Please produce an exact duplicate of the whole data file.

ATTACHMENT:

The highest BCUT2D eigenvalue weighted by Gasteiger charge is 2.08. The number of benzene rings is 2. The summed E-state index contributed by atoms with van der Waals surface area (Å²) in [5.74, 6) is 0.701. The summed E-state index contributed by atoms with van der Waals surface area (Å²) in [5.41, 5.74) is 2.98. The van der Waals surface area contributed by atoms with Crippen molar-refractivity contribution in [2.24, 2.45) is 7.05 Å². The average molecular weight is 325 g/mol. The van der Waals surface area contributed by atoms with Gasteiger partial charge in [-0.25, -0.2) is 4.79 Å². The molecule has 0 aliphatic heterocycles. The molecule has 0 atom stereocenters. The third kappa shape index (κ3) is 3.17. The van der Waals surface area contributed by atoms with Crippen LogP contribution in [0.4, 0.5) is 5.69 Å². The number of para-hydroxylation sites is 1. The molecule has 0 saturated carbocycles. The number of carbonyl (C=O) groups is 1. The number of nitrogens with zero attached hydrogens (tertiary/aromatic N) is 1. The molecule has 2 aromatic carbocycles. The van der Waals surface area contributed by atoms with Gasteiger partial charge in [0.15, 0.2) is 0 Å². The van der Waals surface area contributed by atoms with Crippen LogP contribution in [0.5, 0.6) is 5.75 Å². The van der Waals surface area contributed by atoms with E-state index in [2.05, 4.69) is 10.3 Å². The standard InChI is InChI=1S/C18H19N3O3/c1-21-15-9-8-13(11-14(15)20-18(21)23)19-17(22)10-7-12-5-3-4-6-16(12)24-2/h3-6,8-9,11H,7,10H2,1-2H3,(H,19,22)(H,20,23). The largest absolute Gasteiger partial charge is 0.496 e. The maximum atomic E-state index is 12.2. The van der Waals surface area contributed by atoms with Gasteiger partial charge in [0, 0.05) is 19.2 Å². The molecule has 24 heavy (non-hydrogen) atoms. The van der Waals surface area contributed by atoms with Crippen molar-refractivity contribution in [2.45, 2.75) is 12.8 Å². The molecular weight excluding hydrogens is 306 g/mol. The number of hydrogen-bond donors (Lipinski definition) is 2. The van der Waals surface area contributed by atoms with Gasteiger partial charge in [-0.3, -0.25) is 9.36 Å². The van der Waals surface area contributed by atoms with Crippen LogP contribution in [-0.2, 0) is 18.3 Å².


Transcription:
The highest BCUT2D eigenvalue weighted by Gasteiger charge is 2.08. The number of benzene rings is 2. The summed E-state index contributed by atoms with van der Waals surface area (Å²) in [5.74, 6) is 0.701. The summed E-state index contributed by atoms with van der Waals surface area (Å²) in [5.41, 5.74) is 2.98. The van der Waals surface area contributed by atoms with Crippen molar-refractivity contribution in [2.24, 2.45) is 7.05 Å². The average molecular weight is 325 g/mol. The van der Waals surface area contributed by atoms with Gasteiger partial charge in [-0.25, -0.2) is 4.79 Å². The molecule has 0 aliphatic heterocycles. The molecule has 0 atom stereocenters. The third kappa shape index (κ3) is 3.17. The van der Waals surface area contributed by atoms with Crippen LogP contribution in [0.4, 0.5) is 5.69 Å². The number of para-hydroxylation sites is 1. The molecule has 0 saturated carbocycles. The number of carbonyl (C=O) groups is 1. The number of nitrogens with zero attached hydrogens (tertiary/aromatic N) is 1. The molecule has 2 aromatic carbocycles. The van der Waals surface area contributed by atoms with Gasteiger partial charge in [0.15, 0.2) is 0 Å². The van der Waals surface area contributed by atoms with Crippen LogP contribution in [0.5, 0.6) is 5.75 Å². The van der Waals surface area contributed by atoms with E-state index in [2.05, 4.69) is 10.3 Å². The standard InChI is InChI=1S/C18H19N3O3/c1-21-15-9-8-13(11-14(15)20-18(21)23)19-17(22)10-7-12-5-3-4-6-16(12)24-2/h3-6,8-9,11H,7,10H2,1-2H3,(H,19,22)(H,20,23). The largest absolute Gasteiger partial charge is 0.496 e. The maximum atomic E-state index is 12.2. The van der Waals surface area contributed by atoms with Gasteiger partial charge in [0, 0.05) is 19.2 Å². The molecule has 24 heavy (non-hydrogen) atoms. The van der Waals surface area contributed by atoms with Crippen molar-refractivity contribution in [2.45, 2.75) is 12.8 Å². The molecular weight excluding hydrogens is 306 g/mol. The number of hydrogen-bond donors (Lipinski definition) is 2. The van der Waals surface area contributed by atoms with Gasteiger partial charge in [-0.3, -0.25) is 9.36 Å². The van der Waals surface area contributed by atoms with Crippen LogP contribution in [-0.2, 0) is 18.3 Å².